Carol was thrilled when Cindy moved to Santa Barbara from Minnesota, soon to be followed by Cindy's future husband, Tom Arnich. Eventually Norman also joined the family in Santa Barbara, purchasing a house with Cindy and Tom and their new little family, Chris and Kelly. At that time, Susan was in San Francisco, where Carol's beloved brother Lee Schafer lived and so Carol was able to visit both of them. Her mother, Reona, moved in with her in 1987 and the two moved into a two bedroom apartment which had a lovely porch that looked out over the town and the ocean. Inheriting her father, Leo's green thumb, Carol filled the porch with pots of flowers and excelled in growing orchids.

If something was going on in Santa Barbara, you can bet Carol was there celebrating with her many friends. Once again, Chez Carol was open for business and she and Reona often had guests for dinner or just coffee and dessert.

Carol retired in 1990, just after Norman's death. After her mother's death in 1996, she eventually followed Cindy and Tom to Portland, OR in 2003. Susan and Bill had moved to Bend, OR and thus the entire clan was close again. Carol took to Portland like a duck to water and loved her apartment in Lake Oswego. She continued to enjoy walks and gardening and throwing feasts for friends and family. She found a church family at Lake Grove Presbyterian Church. Carol moved to Carman Oaks Independent Living in 2011, close to her church and still close enough to Cindy and Tom and family to be picked up for Friday night family get-togethers. The whole gang would drive to Bend for holidays at Susan and Bill's house.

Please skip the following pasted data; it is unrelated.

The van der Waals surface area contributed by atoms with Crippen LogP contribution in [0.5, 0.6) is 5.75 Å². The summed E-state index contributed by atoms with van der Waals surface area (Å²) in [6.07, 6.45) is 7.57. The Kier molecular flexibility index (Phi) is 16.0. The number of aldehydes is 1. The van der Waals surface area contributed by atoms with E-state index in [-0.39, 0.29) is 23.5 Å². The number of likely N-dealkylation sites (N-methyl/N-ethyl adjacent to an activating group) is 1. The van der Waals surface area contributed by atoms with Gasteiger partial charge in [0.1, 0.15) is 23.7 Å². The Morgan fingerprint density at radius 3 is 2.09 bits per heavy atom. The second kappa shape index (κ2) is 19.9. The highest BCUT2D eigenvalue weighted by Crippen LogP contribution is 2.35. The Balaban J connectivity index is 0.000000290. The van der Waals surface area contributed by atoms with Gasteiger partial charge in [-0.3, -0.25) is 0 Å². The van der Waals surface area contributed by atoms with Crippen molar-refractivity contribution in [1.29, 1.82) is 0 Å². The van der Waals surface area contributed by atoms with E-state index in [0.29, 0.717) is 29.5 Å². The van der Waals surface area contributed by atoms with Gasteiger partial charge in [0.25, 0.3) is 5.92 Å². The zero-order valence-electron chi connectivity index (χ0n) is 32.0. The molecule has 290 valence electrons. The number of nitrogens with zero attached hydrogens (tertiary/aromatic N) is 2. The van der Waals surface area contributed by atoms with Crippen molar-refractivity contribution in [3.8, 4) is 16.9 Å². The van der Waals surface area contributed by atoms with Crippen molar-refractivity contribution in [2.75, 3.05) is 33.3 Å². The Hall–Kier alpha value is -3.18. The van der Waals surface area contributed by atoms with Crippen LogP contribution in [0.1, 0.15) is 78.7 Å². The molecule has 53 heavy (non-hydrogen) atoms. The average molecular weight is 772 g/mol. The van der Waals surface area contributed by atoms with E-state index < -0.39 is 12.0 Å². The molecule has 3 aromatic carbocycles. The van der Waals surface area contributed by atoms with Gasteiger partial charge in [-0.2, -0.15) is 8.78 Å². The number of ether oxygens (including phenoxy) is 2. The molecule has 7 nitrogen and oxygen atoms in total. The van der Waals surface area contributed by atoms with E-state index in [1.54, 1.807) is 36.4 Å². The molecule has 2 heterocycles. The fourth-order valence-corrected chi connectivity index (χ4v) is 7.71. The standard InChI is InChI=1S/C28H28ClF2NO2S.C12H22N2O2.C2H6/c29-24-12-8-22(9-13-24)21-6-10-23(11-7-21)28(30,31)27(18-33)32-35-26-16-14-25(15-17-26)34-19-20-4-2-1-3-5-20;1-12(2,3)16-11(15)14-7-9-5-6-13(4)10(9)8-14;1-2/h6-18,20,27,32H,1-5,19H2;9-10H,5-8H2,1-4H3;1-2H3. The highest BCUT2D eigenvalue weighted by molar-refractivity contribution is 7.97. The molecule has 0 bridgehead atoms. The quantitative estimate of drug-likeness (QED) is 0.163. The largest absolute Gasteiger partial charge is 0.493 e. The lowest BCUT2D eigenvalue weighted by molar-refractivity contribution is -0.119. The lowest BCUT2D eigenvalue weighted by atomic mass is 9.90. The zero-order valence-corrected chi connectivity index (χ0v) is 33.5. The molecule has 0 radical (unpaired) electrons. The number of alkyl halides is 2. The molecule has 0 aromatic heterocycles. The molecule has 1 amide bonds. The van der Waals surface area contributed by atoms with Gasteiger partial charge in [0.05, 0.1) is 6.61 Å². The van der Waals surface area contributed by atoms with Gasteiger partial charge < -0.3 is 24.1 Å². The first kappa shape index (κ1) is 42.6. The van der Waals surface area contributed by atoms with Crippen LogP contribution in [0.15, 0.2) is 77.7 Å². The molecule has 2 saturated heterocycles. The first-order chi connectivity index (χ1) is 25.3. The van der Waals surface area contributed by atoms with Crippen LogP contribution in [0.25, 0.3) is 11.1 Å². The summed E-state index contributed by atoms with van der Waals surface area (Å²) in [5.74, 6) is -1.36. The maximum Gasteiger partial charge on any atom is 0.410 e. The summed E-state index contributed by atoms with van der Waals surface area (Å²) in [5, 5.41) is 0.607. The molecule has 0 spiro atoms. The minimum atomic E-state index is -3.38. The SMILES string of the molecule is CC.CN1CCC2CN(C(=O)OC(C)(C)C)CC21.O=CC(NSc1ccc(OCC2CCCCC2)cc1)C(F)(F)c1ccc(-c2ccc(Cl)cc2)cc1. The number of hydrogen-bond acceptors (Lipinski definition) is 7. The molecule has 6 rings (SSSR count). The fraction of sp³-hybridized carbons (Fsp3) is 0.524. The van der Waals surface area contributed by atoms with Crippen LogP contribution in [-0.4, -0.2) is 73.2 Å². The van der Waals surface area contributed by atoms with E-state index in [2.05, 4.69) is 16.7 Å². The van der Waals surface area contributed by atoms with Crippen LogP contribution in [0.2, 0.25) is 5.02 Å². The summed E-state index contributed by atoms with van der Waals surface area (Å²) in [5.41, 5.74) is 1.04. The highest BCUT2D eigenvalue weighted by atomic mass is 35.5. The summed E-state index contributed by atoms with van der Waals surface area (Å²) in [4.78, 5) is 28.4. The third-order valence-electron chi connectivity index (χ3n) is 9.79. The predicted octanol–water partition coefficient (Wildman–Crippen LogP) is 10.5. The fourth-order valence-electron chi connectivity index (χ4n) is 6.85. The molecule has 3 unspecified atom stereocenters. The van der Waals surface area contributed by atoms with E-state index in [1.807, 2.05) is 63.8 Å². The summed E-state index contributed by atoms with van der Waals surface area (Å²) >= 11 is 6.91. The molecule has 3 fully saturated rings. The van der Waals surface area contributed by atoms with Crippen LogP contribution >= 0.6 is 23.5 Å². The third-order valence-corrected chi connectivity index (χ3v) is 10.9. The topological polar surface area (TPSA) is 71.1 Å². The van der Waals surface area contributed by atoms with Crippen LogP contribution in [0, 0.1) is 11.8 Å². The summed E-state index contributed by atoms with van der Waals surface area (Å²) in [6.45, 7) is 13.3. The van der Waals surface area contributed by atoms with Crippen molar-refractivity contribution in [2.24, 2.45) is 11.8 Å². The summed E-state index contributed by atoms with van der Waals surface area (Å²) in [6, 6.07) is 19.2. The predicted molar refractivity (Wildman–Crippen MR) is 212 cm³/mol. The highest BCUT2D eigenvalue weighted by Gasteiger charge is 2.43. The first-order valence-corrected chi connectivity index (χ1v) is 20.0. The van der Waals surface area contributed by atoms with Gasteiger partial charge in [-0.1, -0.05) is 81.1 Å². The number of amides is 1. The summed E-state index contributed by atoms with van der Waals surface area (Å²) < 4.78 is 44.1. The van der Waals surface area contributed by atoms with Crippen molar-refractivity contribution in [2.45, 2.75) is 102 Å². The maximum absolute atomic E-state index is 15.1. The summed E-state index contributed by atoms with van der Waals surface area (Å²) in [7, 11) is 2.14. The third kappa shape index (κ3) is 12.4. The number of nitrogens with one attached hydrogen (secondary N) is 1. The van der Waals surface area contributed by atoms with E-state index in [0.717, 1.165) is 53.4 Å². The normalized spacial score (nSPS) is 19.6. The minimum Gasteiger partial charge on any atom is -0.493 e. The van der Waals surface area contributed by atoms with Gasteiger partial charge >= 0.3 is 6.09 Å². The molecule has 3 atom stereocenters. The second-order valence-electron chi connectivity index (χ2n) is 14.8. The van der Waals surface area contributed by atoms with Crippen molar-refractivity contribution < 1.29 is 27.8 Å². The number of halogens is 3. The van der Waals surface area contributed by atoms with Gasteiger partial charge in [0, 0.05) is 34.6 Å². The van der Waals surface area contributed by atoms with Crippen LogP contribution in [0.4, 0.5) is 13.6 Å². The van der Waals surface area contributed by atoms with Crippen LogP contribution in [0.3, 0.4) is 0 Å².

Carol had a fall in the winter of 2017 and was diagnosed with Alzheimer's. Realizing she could no longer live on her own, she moved in with Susan and Bill to a home they had recently purchased in Happy Valley, east of Portland. She had her own little nest and Susan was thrilled to spend time with Mom. In 2019, Carol's condition caused her to move to Graceful Living, where her caregivers Dina, Raisa and Rebeka provided 3 years of loving care in a beautiful adult foster care facility. She passed away following a stroke on the fourth of July, a holiday she had always enjoyed celebrating.

Above all Carol loved her family, but her generous heart and outgoing personality touched many, many people. She embraced the concept of serendipity - Carol was always up for a new adventure. With her trademark red hair and engaging smile, she was the life of the party. She was known for so many wonderful attributes - a charming hostess, a loyal friend, someone you could call at the drop of a hat to go with you to an event and always up for a shopping trip. She was a loving daughter and a wonderful mother, grandmother and great-grandmother; always there for her family. We will miss her deeply, but will treasure the many memories we have and the gifts she gave each of us - allowing all that knew her to experience the world as a warm and beautiful place.